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Subject: RE: Equalising "Problem"
From: Gerrit Van Vranken (lists_at_vanvranken.net)
Date: 2004-03-12


Hmmm, I should quit my job then, before they find out I'm superflous.

-----Original Message-----
From: rockbox-bounces_at_cool.haxx.se [mailto:rockbox-bounces_at_cool.haxx.se] On
Behalf Of Fred Maxwell
Sent: Friday, March 12, 2004 3:32 PM
To: Rockbox development
Subject: Re: Equalising "Problem"

Gerrit Van Vranken wrote:

> This is why there are equalizers on
> stereo equipment. Equalization is done during the recording process to
> separate instruments and vocals to their own audible place in the
> audio spectrum and to normalize the sound for play on a variety of
> systems (car speakers, boom boxes and high end systems).

Mixing is how the instruments and vocals are positioned in a multi-channel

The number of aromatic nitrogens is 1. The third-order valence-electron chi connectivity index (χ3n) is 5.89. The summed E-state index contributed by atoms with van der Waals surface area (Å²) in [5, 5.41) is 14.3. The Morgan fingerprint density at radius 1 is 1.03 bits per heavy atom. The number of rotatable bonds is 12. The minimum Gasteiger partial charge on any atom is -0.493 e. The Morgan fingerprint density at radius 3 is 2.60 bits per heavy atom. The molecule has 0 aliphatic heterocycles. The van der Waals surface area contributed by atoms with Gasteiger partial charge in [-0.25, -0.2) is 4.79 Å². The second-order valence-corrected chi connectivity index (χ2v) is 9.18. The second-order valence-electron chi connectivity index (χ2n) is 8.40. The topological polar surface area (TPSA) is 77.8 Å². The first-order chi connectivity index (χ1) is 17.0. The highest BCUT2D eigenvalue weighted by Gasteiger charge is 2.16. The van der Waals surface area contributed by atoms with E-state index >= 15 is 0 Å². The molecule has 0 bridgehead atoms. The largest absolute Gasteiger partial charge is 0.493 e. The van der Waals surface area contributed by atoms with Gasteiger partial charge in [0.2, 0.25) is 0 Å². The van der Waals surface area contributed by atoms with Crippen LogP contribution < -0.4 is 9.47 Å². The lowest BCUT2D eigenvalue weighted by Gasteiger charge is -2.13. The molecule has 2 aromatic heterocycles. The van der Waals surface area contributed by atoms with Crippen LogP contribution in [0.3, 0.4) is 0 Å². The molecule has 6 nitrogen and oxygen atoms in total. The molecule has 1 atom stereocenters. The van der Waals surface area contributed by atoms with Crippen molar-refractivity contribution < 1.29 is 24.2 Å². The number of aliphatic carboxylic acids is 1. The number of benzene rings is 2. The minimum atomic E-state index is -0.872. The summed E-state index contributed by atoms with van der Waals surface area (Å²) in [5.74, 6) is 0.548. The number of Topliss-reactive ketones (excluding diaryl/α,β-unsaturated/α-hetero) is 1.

recording.

Equalization is an adjustment to the frequency spectrum to affect the tonal
balance of the recording. This is done either to cause the recording to
sound more realistic or to achieve some musical effect (e.g. exaggerated
bass on rap and hip-hop).

Seldom are commercial recordings released with eqaulization to compensate
for assumed strengths or weaknesses of listeners' systems (though that was
done by Elvis, who listened on an AM radio because that's what most of his
listeners owned). If one were to EQ a recording to compensate for the
substandard sound of most boom-boxes, it would be unlistenable on a high-end
system. And, after paying many thousands of dollars to construct such a
system, I'd be pretty pissed off to buy such a recording.

Regards,
   Fred Maxwell

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